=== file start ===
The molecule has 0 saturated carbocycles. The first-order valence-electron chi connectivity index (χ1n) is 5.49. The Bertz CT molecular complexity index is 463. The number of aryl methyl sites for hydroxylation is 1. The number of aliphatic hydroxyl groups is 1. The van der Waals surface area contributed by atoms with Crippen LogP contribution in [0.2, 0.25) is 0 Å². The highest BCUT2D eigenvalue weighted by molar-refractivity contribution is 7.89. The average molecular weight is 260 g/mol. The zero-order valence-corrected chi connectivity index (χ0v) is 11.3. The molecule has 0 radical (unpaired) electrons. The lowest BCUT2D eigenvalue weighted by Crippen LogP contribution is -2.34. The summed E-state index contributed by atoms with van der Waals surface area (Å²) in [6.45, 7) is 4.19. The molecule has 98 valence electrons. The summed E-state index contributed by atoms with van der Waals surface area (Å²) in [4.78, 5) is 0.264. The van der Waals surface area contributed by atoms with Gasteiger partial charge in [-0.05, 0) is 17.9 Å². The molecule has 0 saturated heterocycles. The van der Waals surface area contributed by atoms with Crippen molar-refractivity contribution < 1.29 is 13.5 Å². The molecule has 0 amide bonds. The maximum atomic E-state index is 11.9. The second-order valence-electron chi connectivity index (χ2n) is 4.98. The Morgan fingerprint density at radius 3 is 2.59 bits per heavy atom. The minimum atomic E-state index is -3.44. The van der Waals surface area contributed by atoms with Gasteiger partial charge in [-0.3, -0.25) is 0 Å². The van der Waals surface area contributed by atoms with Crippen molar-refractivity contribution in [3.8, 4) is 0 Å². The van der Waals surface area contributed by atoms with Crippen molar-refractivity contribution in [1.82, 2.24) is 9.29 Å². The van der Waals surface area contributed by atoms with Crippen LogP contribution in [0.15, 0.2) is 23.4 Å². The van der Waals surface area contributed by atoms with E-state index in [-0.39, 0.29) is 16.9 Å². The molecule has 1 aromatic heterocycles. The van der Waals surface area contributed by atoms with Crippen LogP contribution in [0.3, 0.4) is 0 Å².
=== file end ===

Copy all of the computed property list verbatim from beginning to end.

The molecule has 0 saturated carbocycles. The first-order valence-electron chi connectivity index (χ1n) is 5.49. The Bertz CT molecular complexity index is 463. The number of aryl methyl sites for hydroxylation is 1. The number of aliphatic hydroxyl groups is 1. The van der Waals surface area contributed by atoms with Crippen LogP contribution in [0.2, 0.25) is 0 Å². The highest BCUT2D eigenvalue weighted by molar-refractivity contribution is 7.89. The average molecular weight is 260 g/mol. The zero-order valence-corrected chi connectivity index (χ0v) is 11.3. The molecule has 0 radical (unpaired) electrons. The lowest BCUT2D eigenvalue weighted by Crippen LogP contribution is -2.34. The summed E-state index contributed by atoms with van der Waals surface area (Å²) in [6.45, 7) is 4.19. The molecule has 98 valence electrons. The summed E-state index contributed by atoms with van der Waals surface area (Å²) in [4.78, 5) is 0.264. The van der Waals surface area contributed by atoms with Gasteiger partial charge in [-0.05, 0) is 17.9 Å². The molecule has 0 saturated heterocycles. The van der Waals surface area contributed by atoms with Crippen molar-refractivity contribution < 1.29 is 13.5 Å². The molecule has 0 amide bonds. The maximum atomic E-state index is 11.9. The second-order valence-electron chi connectivity index (χ2n) is 4.98. The Morgan fingerprint density at radius 3 is 2.59 bits per heavy atom. The minimum atomic E-state index is -3.44. The van der Waals surface area contributed by atoms with Gasteiger partial charge in [-0.3, -0.25) is 0 Å². The van der Waals surface area contributed by atoms with Crippen molar-refractivity contribution in [3.8, 4) is 0 Å². The van der Waals surface area contributed by atoms with Crippen molar-refractivity contribution in [1.82, 2.24) is 9.29 Å². The van der Waals surface area contributed by atoms with Crippen LogP contribution in [0.15, 0.2) is 23.4 Å². The van der Waals surface area contributed by atoms with E-state index in [-0.39, 0.29) is 16.9 Å². The molecule has 1 aromatic heterocycles. The van der Waals surface area contributed by atoms with Crippen LogP contribution in [0.3, 0.4) is 0 Å².